By Tom Vines
Published Thursday, February 7, 2013
On Nov. 21, Oregon firefighters were called to a unique MVA scene: A pick-up truck was teetering precariously over the side of a highway overpass—with a person inside.
At 1538 HRS, a 9-1-1 call to Washington County Consolidated Communications Agency (WCCCA) reported an injury accident involving a vehicle overhanging the highway on Denney Road in the Beaverton area west of Portland. Tualatin Valley Fire & Rescue (TVF&R) dispatched Engine 53, Battalion Chief Unit C-7 and a Metro West ambulance.
When the C-7 battalion chief received updated information en route, he called for the nearest truck company, TVF&R 67, which was dispatched at 1542 HRS. C-7 also called for the TVF&R technical rescue team, which consisted of HR 51 (a heavy rescue unit) and TVF&R Truck 51. In addition, a second TVF&R battalion chief responded and would ultimately become the safety officer on scene. Law enforcement units from the Beaverton Police Department and Washington County Sherriff’s Office also responded.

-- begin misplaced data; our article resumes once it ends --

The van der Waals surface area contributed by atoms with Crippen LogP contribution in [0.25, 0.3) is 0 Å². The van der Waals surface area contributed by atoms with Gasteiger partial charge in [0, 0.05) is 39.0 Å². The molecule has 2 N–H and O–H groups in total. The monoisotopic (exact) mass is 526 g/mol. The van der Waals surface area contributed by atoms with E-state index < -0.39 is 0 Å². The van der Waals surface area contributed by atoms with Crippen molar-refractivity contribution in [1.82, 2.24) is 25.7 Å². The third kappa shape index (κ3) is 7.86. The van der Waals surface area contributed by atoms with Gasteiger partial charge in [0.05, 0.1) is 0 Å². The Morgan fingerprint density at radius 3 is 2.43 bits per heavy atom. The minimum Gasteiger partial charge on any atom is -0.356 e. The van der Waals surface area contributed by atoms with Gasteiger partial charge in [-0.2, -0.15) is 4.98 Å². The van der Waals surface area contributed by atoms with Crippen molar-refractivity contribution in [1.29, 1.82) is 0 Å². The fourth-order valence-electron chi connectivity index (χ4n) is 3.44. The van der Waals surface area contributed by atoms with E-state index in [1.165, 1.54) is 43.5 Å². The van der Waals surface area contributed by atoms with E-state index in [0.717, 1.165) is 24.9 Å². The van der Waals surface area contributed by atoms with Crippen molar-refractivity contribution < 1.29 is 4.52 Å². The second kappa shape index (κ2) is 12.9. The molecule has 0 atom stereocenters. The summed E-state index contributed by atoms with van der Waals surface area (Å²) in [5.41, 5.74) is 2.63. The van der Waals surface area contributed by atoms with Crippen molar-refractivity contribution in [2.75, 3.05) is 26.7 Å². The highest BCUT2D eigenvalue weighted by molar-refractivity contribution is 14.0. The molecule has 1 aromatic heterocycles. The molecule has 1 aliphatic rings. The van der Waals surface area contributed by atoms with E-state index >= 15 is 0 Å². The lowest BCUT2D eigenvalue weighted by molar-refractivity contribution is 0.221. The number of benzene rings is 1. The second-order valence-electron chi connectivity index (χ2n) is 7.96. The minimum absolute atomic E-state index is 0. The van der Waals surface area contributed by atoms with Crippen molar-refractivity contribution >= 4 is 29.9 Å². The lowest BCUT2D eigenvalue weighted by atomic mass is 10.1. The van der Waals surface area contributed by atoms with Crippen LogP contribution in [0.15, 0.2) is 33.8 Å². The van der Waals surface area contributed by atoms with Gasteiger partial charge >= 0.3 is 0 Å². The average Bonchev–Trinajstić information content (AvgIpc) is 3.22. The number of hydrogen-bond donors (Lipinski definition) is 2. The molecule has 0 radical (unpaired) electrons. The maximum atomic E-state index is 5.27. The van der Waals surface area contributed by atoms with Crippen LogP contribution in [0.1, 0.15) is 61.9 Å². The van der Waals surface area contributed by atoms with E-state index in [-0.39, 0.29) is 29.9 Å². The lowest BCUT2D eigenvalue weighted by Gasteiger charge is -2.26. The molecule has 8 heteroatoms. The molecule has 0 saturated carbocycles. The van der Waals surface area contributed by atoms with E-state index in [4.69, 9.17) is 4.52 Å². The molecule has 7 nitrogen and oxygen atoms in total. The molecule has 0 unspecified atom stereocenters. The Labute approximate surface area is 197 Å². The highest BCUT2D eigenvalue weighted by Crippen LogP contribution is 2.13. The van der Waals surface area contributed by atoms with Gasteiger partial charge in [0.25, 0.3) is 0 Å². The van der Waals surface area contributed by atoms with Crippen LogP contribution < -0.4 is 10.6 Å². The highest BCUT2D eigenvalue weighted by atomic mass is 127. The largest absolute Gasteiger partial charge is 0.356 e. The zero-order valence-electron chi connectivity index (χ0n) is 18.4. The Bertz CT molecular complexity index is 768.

C-7 arrived on scene to find a wrecked pick-up truck had smashed through an overpass guardrail, with three-quarters of the vehicle hanging over the highway approximately 35 feet below. With most of the truck hanging over the side and the guardrail knocked away, it appeared that the vehicle was being supported only by a vertical metal upright that had supported the guardrail, though a portion of guardrail had become pinched between the truck’s rear axle and frame.
A police officer and a citizen confirmed that there was an adult male inside the vehicle. He did not appear to be seriously injured, but responders were having difficultly communicating with him.
As rescuers began a quick size-up, law enforcement closed both the northbound and southbound lanes of Route 217 below the overpass, as well as the overpass itself.
The immediate action was to stabilize the vehicle so it would not slip further. Firefighters ran a tow strap from the wench on C-7’s vehicle to the axle of the wrecked pick-up. Shortly after that, Engine 53 arrived on scene, and C-7 assigned this crew to anchor the vehicle to E-53 using ropes and chains.